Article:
Out of Sight: Corizon sued by jail patient after losing vision - WTOC-TV: Savannah, Beaufort, SC, News, Weather & Sports

Out of Sight: Corizon sued by jail patient after losing vision

(Source: WTOC) (Source: WTOC)
CHATHAM CO., GA (WTOC) -

Another civil lawsuit against the contractor hired to handle all the healthcare needs of inmates at the Chatham County Jail has been filed in Savannah.

This time it involves a non-violent inmate who claims negligence on the part of Corizon Health nurses at the jail, leaving him with permanent injuries. 

That inmate says Corizon withheld medication over a period of months that may have saved the company a few hundred dollars, but cost him his eyesight.  

Eddie Robinson is a truck driver by trade. Well, he was until he lost sight in his right eye last year.  In January, he was brought to the Chatham County Jail on charges of violating his probation for a non-violent crime.

With him came a trucker’s medical examination showing that Robinson had 20/20 vision.  He only maintained that vision with the help of prednisolone, an eye drop he got a prescription for from Corizon as soon as he arrived at the jail.  That’s when Robinson’s problems began.
 
“Unfortunately in the first 25 days that he was in the jail, he should have received 100 administrations of his eye drops, four times a day. He got six,” says Robinson’s attorney, Will Claiborne. “By the time the month of January was over, he was effectively blind in his eye.”
 
Jail records in fact show, the administration rate for Robinson.  For the entire month of January, he was prescribed drops four times a day, every day.  The record shows he got those 4 drops, just six times.

“I’ve got a record that says I have to have it four times a day and they said they don’t care what the outside doctor says.  It’s what their boss says,” says Robinson.

I also got a hold of an inmate request form Robinson filled out in May, once the sight was gone and the pain had become too much to bare. In it, Robinson complains about not getting his medication and says, “Try the cornea surgery or remove the eye to relieve the burning and the pain. PLEASE.”

“The whole time, like I was telling them, I was having headaches. It was like someone was hitting me with a sledgehammer constantly. Because it was that, I had migraines. And they started giving me something for migraines.”

“In this country if you get arrested for a crime we don’t punish you by cutting off your hand,” says Claiborne.  “We don’t punish you by putting out your eye. We provide constitutionally sufficient healthcare so that individuals don’t get further harmed while they’re in jail.”

Prednisolone is cheap, a few dollars a month. But where Robinson and his attorney believe Corizon really saved money came once the staff finally allowed Robinson to get an outside opinion on his medical issue.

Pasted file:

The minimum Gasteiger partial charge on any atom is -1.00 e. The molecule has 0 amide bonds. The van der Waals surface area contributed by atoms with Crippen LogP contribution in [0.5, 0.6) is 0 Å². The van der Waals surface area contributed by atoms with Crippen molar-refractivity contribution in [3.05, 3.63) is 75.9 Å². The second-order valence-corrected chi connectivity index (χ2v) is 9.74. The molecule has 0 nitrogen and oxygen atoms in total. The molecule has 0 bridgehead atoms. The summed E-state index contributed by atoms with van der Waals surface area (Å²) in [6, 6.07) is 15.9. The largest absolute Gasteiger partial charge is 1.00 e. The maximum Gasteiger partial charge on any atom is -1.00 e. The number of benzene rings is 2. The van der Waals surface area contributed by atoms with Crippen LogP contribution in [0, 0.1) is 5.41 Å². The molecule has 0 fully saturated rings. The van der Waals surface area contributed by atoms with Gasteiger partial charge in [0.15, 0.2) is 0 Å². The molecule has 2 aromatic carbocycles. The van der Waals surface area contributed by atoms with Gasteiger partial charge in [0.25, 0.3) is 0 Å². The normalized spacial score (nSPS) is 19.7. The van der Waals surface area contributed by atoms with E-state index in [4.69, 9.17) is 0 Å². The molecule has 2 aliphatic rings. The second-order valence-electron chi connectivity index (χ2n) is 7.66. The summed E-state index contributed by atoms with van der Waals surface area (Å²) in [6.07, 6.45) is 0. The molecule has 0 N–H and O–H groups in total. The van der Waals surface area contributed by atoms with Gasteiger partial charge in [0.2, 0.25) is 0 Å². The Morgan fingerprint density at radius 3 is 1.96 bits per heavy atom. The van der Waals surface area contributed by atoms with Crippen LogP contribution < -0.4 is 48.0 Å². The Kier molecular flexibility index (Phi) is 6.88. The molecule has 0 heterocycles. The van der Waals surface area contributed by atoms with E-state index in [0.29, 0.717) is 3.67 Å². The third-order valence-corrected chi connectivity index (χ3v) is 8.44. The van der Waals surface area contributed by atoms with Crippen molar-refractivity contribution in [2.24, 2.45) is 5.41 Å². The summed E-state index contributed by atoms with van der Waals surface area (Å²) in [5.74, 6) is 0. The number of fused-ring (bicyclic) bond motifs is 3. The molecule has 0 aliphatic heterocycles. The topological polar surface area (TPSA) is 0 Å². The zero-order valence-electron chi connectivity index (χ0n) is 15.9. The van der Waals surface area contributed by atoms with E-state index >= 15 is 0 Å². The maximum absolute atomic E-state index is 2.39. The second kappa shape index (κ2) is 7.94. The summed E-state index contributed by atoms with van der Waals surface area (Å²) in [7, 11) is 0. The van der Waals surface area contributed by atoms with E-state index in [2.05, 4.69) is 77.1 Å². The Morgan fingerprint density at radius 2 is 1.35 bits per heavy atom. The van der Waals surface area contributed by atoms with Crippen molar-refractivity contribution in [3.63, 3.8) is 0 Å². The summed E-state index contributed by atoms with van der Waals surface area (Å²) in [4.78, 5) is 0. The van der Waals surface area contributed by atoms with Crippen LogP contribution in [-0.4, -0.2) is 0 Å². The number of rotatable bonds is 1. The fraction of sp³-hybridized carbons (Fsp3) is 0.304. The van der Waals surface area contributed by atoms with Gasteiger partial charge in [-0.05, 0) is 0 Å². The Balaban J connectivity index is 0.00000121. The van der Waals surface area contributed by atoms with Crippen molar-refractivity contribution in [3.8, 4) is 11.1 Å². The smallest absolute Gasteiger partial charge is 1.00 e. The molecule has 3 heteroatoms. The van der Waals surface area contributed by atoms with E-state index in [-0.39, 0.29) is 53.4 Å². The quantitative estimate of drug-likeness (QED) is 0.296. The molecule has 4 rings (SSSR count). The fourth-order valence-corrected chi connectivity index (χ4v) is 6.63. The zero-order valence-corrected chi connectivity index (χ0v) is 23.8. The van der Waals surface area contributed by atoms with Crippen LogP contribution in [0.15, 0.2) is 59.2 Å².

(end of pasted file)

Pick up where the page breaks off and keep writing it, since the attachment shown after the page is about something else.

The suit claims doctors at The Georgia Eye Institute determined Robinson needed a cornea transplant, quote, “as soon as possible.”  He says Corizon saw that as a non-emergency and schedule that transplant surgery several months out, after Robinson was out of jail, and that he says saved the company perhaps tens of thousands of dollars. 

“Every penny that they save is a penny that they pocket,” insists Claiborne. “And if they can save pennies on eye drops or dimes on pills, unfortunately that appears to be what they do and they don’t seem to be concerned about the consequences to real people.”

While Corizon Health won’t comment on a pending lawsuits, the company’s director of External Relations told me:

“It is important to emphasize that a lawsuit is not necessarily indicative of quality of care or any wrongdoing. By their very nature, lawsuits are one-sided documents but we unfortunately are limited by patient privacy laws and the existence of this litigation from providing information that would give you and your viewers important facts about this case. We intend to vigorously defend our care in responding to this legal action.”
 
Thursday, Robinson has had his cornea transplant. While it has relieved the burning and pain of his medical condition, he says it does not relieve the financial stress he now faces having lost his ability to drive a truck for a living.

“Those people in Chatham County that’s got family in jail need to constantly check on them as far as their medication,” Robinson warns. “Because they’re not giving it the way they’re supposed to and they really don’t give a dern about it.”
 
It helps to know how the contract works when the county hires a company to handle the healthcare for inmates at the jail. In this case, the county pays Corizon $5 million a year.  Corizon in turn, pays for all medical care, medicine, surgeries and dental care for those who come to the jail.  Whatever Corizon doesn't spend by the end of the year, it gets to keep.

On the surface, it may seem like a system that invites problems like Eddie Robinson's. Corizon might argue it also invites undue criticism that it's putting profits above patients when it insists it is providing quality care to these inmates every day.

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